With the presidential election competing for television airtime, the environment has so far created several unusual challenges for marketers and media buyers. At the same time, companies disenchanted with the results of their digital campaigns and brand awareness continued a migration back to TV.
The idea of telling a complete, comprehensive brand story across multiple advertising mediums and mechanisms isn’t new, but it is an area that more marketers are examining in their attempts to engage today’s distracted consumers. Equipped with myriad tools for researching, finding, and buying goods online and offline, today’s consumers demand an omnichannel experience that’s as seamless as it is effective.
The upside to expanding overseas is clear, but there are also challenges to taking products and advertising campaigns into unknown territories. In most cases, marketers find that the tools they’ve relied upon for years in their domestic markets don’t always work as well in the international marketplace. For example, some campaigns may not work in foreign markets where language, cultural, legal, and regulatory differences come into play.
As the political climate heats up, the debates are getting more granular and politicians are drawing lines in the sand. Expected to spend about $4.5 billion on TV ads to promote their platforms and undoubtedly do some mudslinging along the way, political candidates pose a challenge for direct response marketers looking for affordable, available pieces of the television media pie. The hurdle is particularly onerous during presidential elections, when the big bucks are rolled out to support national campaigns.
The fact that offline and online marketing is headed in a more accountable direction should come as little surprise to the typical direct response marketer. After all, DR is one of the most accountable, measurable, and actionable advertising mechanisms organizations can use to engage, collaborate, and connect with customers. Digital marketers may have made accountability cool, but DR pioneered the concept when most brands were pouring all of their dollars into image-based advertising.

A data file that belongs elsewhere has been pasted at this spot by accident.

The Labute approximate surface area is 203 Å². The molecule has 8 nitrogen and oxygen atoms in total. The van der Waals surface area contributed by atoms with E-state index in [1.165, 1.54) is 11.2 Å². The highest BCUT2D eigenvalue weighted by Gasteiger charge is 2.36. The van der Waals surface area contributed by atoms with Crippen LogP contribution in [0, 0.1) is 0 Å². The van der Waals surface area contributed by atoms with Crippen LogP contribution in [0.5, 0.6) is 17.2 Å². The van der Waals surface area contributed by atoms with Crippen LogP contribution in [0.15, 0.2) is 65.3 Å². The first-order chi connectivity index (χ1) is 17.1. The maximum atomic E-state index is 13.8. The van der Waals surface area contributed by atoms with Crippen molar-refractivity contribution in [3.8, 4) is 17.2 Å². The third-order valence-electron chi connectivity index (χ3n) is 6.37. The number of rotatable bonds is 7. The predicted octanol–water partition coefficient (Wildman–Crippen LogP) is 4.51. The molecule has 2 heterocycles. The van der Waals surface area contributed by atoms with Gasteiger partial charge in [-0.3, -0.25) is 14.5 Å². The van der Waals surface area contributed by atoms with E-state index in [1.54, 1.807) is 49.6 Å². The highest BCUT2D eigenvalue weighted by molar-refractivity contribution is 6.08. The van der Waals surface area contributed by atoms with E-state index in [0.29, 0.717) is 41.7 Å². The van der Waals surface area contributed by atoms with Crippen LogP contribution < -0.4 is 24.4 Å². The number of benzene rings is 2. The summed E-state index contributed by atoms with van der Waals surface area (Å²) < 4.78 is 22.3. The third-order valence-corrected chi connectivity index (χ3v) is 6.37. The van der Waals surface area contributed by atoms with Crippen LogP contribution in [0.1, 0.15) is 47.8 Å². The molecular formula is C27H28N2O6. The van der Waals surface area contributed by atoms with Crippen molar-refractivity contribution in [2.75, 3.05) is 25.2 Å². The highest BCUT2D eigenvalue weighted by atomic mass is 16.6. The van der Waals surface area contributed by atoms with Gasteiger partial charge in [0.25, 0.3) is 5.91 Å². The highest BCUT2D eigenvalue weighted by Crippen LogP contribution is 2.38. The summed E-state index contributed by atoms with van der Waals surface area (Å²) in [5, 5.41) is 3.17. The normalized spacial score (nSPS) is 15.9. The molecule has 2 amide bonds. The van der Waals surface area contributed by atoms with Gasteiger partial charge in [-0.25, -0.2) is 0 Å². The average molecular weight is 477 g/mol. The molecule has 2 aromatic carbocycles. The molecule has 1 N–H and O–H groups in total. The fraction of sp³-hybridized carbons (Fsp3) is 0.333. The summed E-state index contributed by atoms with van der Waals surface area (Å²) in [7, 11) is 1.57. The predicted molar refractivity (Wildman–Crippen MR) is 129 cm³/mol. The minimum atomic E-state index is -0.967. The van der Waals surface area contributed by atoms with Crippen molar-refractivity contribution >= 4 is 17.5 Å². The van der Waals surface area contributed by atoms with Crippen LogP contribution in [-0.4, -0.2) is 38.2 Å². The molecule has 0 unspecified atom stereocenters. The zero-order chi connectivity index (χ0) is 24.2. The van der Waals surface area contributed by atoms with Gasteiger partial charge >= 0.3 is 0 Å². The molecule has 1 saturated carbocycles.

As companies seek to leverage big data to make the best possible business decisions, a divide is growing between the types of data organizations must deal with. Big data—defined by tech research firm Gartner as high-volume, high-velocity, and high-variety information assets—includes both structured and unstructured content.
According to a 2014 Business Insider story, more than 90 percent of the data generated by social media is unstructured. “The future of social media turns on being able to make sense of unstructured data—the firehose of texts, posts, tweets, pictures, and videos that even the most powerful computers are unable to classify,” writes Business Insider’s Cooper Smith.
In Big Data: A Revolution That Will Transform How We Live, Work, and Think, authors Viktor Mayer-Schonberger and Kenneth Cukier define “big data” as information that is accessed at a large scale and can’t be seen on a smaller one. “It’s about extracting new insights or creating new forms of value in ways that change markets, organizations, the relationship between citizens and governments, and more,” they write.